Who knew there could be so much drama over trash- and recycling-collection contracts?
Continuing the saga that has unfolded at City Hall — in which City Council members have said a deal with one company "smelled," and in which another company, EcoHub, claims Mayor Sylvester Turner snubbed him out of the whole process — EcoHub is now suing the city to find out what happened.
EcoHub had worked for years with former mayor Annise Parker's administration to set up the One Bin for All Recycling paradigm, and CEO George Gitschel had said he secured millions of dollars in bond funding to build an $800 million facility that would recycle up to 95 percent of all our waste and repurpose it as fuel or other traditional recycling products. But when Turner took over, the deal with Gitschel fell apart — for largely unknown reasons. Turner has refused to provide an explanation beyond the fact that he is "not obligated" to continue with Parker's vision. The city instead opened up a bidding process for more traditional single-stream recyclers in 2016.
The lawsuit, filed this week, is seeking clarity about how Turner made this decision. Gitschel had hired former KTRK reporter Wayne Dolcefino's consulting firm to investigate, but in the lawsuit, Gitschel's attorney says the city has not turned over documents, emails and phone calls that Dolcefino requested under the Texas Public Information Act. The lawsuit asks the court to compel the city to release the documents, and make sure officials are not hiding anything. Gitschel speculates that "improper influence by those who stand to financially benefit the most from the status quo" may have played in a role in why Turner canceled the One Bin proposal and opened it up instead to traditional single-stream recyclers.
"What we're hoping to uncover is at least emails between either Turner or folks in his administration and those with whom the city has been corresponding about bids on this contract, just to find out who the mayor's been supporting and what's going on at the Solid Waste Department," said Gitschel's attorney, Stewart Hoffer. "It just doesn't make any sense why he would turn down a costless solution in favor of one that will cost a lot of money and has a greater environmental impact than what EcoHub had."
The city had argued that much of the information Dolcefino requested could be excepted from disclosure because the city anticipated litigation from Gitschel, or because releasing some of the information would disrupt the competitive bidding process among all the other recycling companies gunning for a contract, among other reasons. The Texas Attorney General's Office agreed with some, but not all, of the city's arguments.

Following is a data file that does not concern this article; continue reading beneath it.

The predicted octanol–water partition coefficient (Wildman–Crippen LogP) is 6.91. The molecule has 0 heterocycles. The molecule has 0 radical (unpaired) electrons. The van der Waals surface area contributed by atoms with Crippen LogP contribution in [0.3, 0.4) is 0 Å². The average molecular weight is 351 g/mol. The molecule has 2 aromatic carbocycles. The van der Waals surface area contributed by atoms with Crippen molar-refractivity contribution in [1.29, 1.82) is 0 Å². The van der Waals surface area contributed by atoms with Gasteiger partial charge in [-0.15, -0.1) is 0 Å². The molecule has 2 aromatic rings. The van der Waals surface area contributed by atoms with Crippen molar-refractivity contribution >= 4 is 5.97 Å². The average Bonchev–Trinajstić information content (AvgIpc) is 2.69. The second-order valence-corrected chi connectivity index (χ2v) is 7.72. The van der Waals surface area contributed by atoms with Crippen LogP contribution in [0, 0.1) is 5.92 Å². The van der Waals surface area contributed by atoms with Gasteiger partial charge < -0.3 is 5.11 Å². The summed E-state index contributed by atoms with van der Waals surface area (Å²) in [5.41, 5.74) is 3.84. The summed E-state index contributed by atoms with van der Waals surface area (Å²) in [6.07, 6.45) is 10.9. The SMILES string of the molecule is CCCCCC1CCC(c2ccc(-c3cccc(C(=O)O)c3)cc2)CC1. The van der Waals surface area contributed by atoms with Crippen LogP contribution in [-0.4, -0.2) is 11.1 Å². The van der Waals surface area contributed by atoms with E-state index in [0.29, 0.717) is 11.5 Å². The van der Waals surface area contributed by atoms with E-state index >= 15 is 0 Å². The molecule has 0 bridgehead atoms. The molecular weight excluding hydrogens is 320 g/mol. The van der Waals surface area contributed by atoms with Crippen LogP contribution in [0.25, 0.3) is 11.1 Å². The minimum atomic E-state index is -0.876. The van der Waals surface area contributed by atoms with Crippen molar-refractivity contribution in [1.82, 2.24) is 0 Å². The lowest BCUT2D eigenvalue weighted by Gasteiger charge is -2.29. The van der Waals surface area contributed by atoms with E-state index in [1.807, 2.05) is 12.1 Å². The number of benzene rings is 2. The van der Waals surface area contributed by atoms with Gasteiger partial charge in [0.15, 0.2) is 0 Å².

"Our position is that the documents he's entitled to he has received, or will," said Alan Bernstein, the mayor's spokesman. "The documents he's not entitled to, obviously, he's not going to receive them. He, being a pronoun that covers everybody who's paid to represent the company that didn't bid on the contract it says it should have gotten. Last time I checked, you don't get to complain about the umpire's ruling unless you played the game, and that's not what happened here."
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Gitschel told the Houston Press he did not bid on the city's October 2016 Request for Proposals for single-stream recyclers because he felt the criteria disqualified EcoHub, since its business model is entirely different from that of single-stream recyclers such as Waste Management. In June, Turner announced that a European recycler, FCC, had won the contract, pending City Council approval.
And City Council loudly disapproved. Several members said the 15-year, $46 million contract with FCC "smelled," was "rotten" and needed to be withdrawn so that the best and final offers from the other recycling companies could be re-evaluated. Ultimately, Turner agreed to restart that process, after City Council members pointed out that FCC's pricing, an $87-per-ton processing fee, was far from the best deal for Houston, and that the criteria used to evaluate the best proposal seemed flawed.
"We're not the only ones asking these questions," Hoffer said. "The folks at City Council are asking the same questions. So it's not like we're some pissed-off vendors who got our feelings hurt because we lost the deal. It just doesn't make sense."
Bernstein maintained that, regardless of the lawsuit's outcome, EcoHub can't participate in the bidding process since it didn't originally submit a bid.